DELAYS RAISE EASSY PROJECT COST TO MORE THAN $440M
The cost of the delayed East African Submarine Cable System (EASSy) has shot up to $440 million. Part of the sharp increase in costing is attributed to a planned link with European networks. This surprising revelation was made in Dar es Salaam during a conference on the regional information and communication technology broadband network and the EASSy project.
The cost for laying the cable along the East African coast was previously put at $240 million, but with plans for its extension to Mauritius and Europe, the cost has gone up. This adds to the challenges the project has so far faced. Recently, Kenya announced plans to launch The East African Marine Systems (Teams), a parallel project to EASSy. South Africa also announced similar plans to launch an alternative cable supported by its private sector.
Information obtained by The EastAfrican indicate that another cable, sponsored by South Africa, may be laid because of a clash between private investors wanting to profit and the government demanding cheaper bandwidth to reduce the cost of doing business and stimulate economic growth.
The Director-General of the Tanzania Communications and Regulatory Authority John Nkoma told the ministers' meeting on ICT infrastructure that the need for submarine and terrestrial cables in Africa "is long overdue."
Professor Nkoma said there is a need for African countries to be interconnected by broadband fibre-optic cable systems that would in turn link them to the rest of the world through existing or planned submarine cable systems.
Many African countries are dependant on the expensive SAT-3/WASC, which makes communication on the continent unaffordable to the majority. The Rwanda Minister of State for Energy and Communications, Albert Butare, highlighted the importance of regional connectivity and affordability of communication services after implementation of the project. He pointed out that the EASSy cable fibre optic would be more efficient and cheap thus likely to attract more investors to African economies.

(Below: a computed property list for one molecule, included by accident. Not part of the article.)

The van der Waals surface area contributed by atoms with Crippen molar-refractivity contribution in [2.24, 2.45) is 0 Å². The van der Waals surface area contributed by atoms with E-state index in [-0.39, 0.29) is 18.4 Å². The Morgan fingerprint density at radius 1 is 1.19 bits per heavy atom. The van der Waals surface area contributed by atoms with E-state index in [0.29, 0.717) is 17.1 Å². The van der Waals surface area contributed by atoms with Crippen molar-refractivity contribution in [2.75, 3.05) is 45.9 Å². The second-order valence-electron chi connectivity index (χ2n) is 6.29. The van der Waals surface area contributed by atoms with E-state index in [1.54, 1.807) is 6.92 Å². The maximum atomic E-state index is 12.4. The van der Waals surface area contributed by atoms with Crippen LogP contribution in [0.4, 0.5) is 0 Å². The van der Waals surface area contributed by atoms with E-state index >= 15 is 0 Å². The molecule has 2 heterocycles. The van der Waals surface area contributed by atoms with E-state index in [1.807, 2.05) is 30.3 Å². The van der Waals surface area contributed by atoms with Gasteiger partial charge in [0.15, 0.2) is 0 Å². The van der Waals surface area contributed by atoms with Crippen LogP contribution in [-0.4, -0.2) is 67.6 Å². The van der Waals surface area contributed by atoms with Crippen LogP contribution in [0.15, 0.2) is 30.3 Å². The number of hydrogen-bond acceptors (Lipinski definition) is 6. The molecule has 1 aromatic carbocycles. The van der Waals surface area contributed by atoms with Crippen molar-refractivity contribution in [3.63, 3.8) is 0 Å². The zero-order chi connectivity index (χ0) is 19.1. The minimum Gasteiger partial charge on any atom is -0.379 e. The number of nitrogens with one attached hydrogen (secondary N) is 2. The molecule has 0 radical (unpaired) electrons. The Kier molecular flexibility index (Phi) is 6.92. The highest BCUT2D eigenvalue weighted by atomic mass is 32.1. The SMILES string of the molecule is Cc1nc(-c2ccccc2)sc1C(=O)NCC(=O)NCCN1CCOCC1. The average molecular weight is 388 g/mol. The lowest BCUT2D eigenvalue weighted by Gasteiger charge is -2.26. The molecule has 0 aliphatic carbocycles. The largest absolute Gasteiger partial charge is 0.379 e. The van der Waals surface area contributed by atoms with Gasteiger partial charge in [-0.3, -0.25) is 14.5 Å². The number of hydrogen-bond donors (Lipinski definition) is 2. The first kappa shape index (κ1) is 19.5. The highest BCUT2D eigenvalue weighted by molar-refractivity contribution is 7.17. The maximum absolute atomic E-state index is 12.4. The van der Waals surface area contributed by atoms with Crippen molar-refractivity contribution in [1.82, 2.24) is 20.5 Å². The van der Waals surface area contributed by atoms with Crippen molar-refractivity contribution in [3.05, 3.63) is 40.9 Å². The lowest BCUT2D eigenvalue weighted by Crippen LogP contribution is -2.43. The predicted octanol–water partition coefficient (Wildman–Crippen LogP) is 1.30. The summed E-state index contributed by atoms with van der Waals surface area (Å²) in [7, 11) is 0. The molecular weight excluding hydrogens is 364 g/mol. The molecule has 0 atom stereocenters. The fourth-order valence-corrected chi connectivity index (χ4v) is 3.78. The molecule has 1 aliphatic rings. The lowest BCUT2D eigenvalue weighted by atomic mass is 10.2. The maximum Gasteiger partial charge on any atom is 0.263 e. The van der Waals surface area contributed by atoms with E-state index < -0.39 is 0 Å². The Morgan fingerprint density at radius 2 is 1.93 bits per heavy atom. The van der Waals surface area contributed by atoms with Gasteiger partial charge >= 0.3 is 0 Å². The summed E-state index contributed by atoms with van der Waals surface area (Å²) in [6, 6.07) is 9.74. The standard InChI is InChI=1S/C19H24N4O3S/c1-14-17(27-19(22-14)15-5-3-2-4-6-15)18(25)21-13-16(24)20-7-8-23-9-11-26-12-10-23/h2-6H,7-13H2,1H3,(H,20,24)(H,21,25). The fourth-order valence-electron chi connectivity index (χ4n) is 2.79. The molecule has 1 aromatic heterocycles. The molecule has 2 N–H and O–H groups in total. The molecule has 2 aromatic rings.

"Rwanda is eagerly waiting for the project to start because it will provide alternative connectivity to satellite, which is expensive to most people," said Butare.
The Malawian delegation to the meeting said that the Nepad e-Africa commission should speed up implementation of the project "as it had been delayed for too long." Even though Kenya has threatened to go it alone if the project is delayed further, it reiterated on the importance of efficient and affordable regional connectivity and expressed its commitment and readiness to collaborate to ensure that the regional connectivity initiative "is soon accomplished."
The EASSy project aims to reduce tariffs and provide ample connectivity and capacity among African countries. A previous meeting held in Bagamoyo resolved that the tendering process should go on as planned so that the project is completed by 2008 as scheduled.
At an earlier meeting held in Cape Town, South Africa, in June 2005, the availability of more than $200 million in investment for the project was confirmed. The meeting was held to announce the EASSy project to commercial, telecommunications and banking audience with a view to attract investment and capacity commitment.
Tanzania Telecommunications Company Limited was one of the companies in a consortium that were given the responsibility of initiating the project in 2002. Others were Telkom Kenya, Uganda Telecommunications Corporation, MTN, Zanzibar Telecommunications and data operators.
The East African